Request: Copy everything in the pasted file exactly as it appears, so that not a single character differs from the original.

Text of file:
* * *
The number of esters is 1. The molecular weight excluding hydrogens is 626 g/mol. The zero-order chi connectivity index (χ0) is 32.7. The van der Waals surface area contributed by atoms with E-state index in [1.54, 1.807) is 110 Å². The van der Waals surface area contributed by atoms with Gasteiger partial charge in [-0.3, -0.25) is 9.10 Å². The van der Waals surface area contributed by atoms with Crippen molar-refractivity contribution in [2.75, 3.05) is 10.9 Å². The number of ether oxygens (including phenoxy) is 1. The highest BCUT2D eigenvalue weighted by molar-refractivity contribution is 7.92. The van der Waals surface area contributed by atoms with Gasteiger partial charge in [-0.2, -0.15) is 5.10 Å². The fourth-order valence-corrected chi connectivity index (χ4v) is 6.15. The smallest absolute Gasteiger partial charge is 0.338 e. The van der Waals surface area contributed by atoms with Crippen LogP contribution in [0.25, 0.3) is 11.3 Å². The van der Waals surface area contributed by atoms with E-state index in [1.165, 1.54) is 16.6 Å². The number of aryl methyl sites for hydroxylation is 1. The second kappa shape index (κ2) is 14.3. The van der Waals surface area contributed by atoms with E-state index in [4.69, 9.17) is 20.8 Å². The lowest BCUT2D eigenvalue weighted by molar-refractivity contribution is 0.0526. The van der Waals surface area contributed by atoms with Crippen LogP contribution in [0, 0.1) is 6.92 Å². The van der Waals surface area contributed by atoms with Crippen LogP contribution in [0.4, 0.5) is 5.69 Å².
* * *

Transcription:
The number of esters is 1. The molecular weight excluding hydrogens is 626 g/mol. The zero-order chi connectivity index (χ0) is 32.7. The van der Waals surface area contributed by atoms with E-state index in [1.54, 1.807) is 110 Å². The van der Waals surface area contributed by atoms with Gasteiger partial charge in [-0.3, -0.25) is 9.10 Å². The van der Waals surface area contributed by atoms with Crippen molar-refractivity contribution in [2.75, 3.05) is 10.9 Å². The number of ether oxygens (including phenoxy) is 1. The highest BCUT2D eigenvalue weighted by molar-refractivity contribution is 7.92. The van der Waals surface area contributed by atoms with Gasteiger partial charge in [-0.2, -0.15) is 5.10 Å². The fourth-order valence-corrected chi connectivity index (χ4v) is 6.15. The smallest absolute Gasteiger partial charge is 0.338 e. The van der Waals surface area contributed by atoms with Crippen LogP contribution in [0.25, 0.3) is 11.3 Å². The van der Waals surface area contributed by atoms with E-state index in [1.165, 1.54) is 16.6 Å². The number of aryl methyl sites for hydroxylation is 1. The second kappa shape index (κ2) is 14.3. The van der Waals surface area contributed by atoms with E-state index in [4.69, 9.17) is 20.8 Å². The lowest BCUT2D eigenvalue weighted by molar-refractivity contribution is 0.0526. The van der Waals surface area contributed by atoms with Crippen LogP contribution in [0, 0.1) is 6.92 Å². The van der Waals surface area contributed by atoms with Crippen LogP contribution in [0.4, 0.5) is 5.69 Å².